Williams claims that the memoranda he submitted to the office manager and principal are speech protected by the First Amendment. He argues that his memoranda are identical to that in Pickering v. Board of Education, where a teacher's letter to the local newspaper protesting the manner in which his school distributed funds between athletic and academic programs was held to be protected speech. Id. Williams views himself as engaging in a similar crusade against misappropriated and discriminatory funding, specifically pointing out that the girls' basketball team received $200 in special proceeds that should have gone to the general fund and that money was mysteriously missing from the athletic account. Claiming to have written the memoranda as a "taxpayer" and a "father," Williams notes that his efforts were later vindicated when principal Wright and the office manager were removed from their positions.
Williams's reliance on Pickering, however, is now inapposite. The Supreme Court's recent pronouncement in Garcetti v. Ceballos added a threshold layer to the Pickering balancing test. 126 S.Ct. at 1951. Under Garcetti, we must shift our focus from the content of the speech to the role the speaker occupied when he said it. Emphasizing the distinction between a speaker acting in her role as "citizen" and her role as "employee," Garcetti held that the First Amendment does not protect "expressions made pursuant to their official duties." Id. at 1960. Even if the speech is of great social importance, it is not protected by the First Amendment so long as it was made pursuant to the worker's official duties. Id. at 1960.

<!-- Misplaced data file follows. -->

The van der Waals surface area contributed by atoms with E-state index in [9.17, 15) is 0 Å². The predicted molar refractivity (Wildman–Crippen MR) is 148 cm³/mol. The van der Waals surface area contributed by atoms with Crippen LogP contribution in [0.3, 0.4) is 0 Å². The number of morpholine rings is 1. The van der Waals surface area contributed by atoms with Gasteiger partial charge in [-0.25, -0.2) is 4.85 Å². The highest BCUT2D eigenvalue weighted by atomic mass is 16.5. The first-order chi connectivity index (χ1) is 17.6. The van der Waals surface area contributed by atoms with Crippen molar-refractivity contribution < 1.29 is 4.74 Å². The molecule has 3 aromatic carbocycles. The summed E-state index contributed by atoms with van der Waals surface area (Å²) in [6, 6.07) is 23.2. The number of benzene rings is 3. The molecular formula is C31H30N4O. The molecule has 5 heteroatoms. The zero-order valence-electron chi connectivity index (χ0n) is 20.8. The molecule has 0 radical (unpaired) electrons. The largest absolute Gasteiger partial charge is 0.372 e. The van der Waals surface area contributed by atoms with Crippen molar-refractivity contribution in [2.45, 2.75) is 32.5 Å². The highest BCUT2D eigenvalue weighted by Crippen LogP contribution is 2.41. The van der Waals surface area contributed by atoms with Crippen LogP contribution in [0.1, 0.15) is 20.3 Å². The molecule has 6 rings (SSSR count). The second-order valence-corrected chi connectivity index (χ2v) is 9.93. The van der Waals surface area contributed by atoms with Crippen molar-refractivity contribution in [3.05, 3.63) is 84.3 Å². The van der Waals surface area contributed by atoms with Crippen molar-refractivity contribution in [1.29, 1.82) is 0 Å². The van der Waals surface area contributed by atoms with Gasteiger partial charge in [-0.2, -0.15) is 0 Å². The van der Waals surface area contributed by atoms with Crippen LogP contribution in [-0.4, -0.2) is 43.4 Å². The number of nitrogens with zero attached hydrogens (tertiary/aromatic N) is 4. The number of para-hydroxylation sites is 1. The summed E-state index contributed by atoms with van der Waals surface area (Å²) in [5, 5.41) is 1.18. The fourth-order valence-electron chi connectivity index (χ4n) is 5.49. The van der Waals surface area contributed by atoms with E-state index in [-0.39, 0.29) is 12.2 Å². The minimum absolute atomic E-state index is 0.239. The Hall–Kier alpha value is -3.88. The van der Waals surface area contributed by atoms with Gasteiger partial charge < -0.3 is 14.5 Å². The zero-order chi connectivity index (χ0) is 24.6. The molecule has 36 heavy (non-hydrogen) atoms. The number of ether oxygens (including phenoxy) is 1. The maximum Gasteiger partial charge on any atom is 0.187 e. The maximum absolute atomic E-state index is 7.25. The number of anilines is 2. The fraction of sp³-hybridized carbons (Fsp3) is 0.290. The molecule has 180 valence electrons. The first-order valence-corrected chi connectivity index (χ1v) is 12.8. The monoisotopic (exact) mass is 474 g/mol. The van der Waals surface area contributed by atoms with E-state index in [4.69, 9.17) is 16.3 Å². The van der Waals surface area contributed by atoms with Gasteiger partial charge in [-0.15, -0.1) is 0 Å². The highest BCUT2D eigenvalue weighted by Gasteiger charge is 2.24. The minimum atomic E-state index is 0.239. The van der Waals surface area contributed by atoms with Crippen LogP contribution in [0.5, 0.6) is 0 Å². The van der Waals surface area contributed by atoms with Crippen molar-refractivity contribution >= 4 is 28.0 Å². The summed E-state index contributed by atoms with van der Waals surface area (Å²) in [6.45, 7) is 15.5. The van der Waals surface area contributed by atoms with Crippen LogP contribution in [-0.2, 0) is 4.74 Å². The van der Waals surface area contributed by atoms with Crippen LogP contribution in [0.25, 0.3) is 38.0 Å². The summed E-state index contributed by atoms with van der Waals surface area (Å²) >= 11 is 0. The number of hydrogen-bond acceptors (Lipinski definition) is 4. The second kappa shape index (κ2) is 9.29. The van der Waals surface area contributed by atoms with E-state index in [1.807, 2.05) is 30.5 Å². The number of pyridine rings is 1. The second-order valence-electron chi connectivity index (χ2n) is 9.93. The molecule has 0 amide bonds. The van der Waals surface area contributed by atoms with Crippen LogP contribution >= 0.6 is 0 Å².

Garcetti did not explicate what it means to speak "pursuant to" one's "official duties," although we do know that a formal job description is not dispositive, id. at 1961, nor is speaking on the subject matter of one's employment. Id. at 1959. Thus, in order to determine whether Williams wrote these memoranda pursuant to his responsibilities as Athletic Director, we must also look to the facts and rationale underlying Garcetti.
Garcetti involved a claim brought by a deputy district attorney, Richard Ceballos, who worked for the Los Angeles County District Attorney's office. Id. at 1955. When a defense attorney told Ceballos that he had found inaccuracies in an affidavit supporting a search warrant, Ceballos looked into the matter and concluded that defense counsel was right. Id. at 1956. He communicated his concerns to his supervisors and wrote memoranda suggesting that the office refrain from prosecuting the crime; however, Ceballos's supervisors disagreed and decided to proceed with the prosecution. Id. Ceballos claimed that, in response to his memoranda, he was subjected to a series of retaliatory
Id. at 1959-60 (emphasis added).
In Garcetti, Ceballos was acting pursuant to his official duties because he was performing activities required to fulfill his duties as a prosecutor and calendar deputy that were not protected by the First Amendment. A prosecutor is hired to assess search warrants and write recommendations on when to exercise prosecutorial discretion. Cf. Brady v. Maryland, 373 U.S. 83, 83 S.Ct. 1194, 10 L.Ed.2d 215 (1963). Thus, when Ceballos articulated his opinion about a case in a memorandum to his supervisor, alleging that the police acted inappropriately in gathering evidence, he did exactly what he was required to do. The fact that his memorandum implicated contentious political issues important to the public, such as police corruption and prosecutorial misconduct, was irrelevant to the threshold inquiry. Job-required speech is not protected.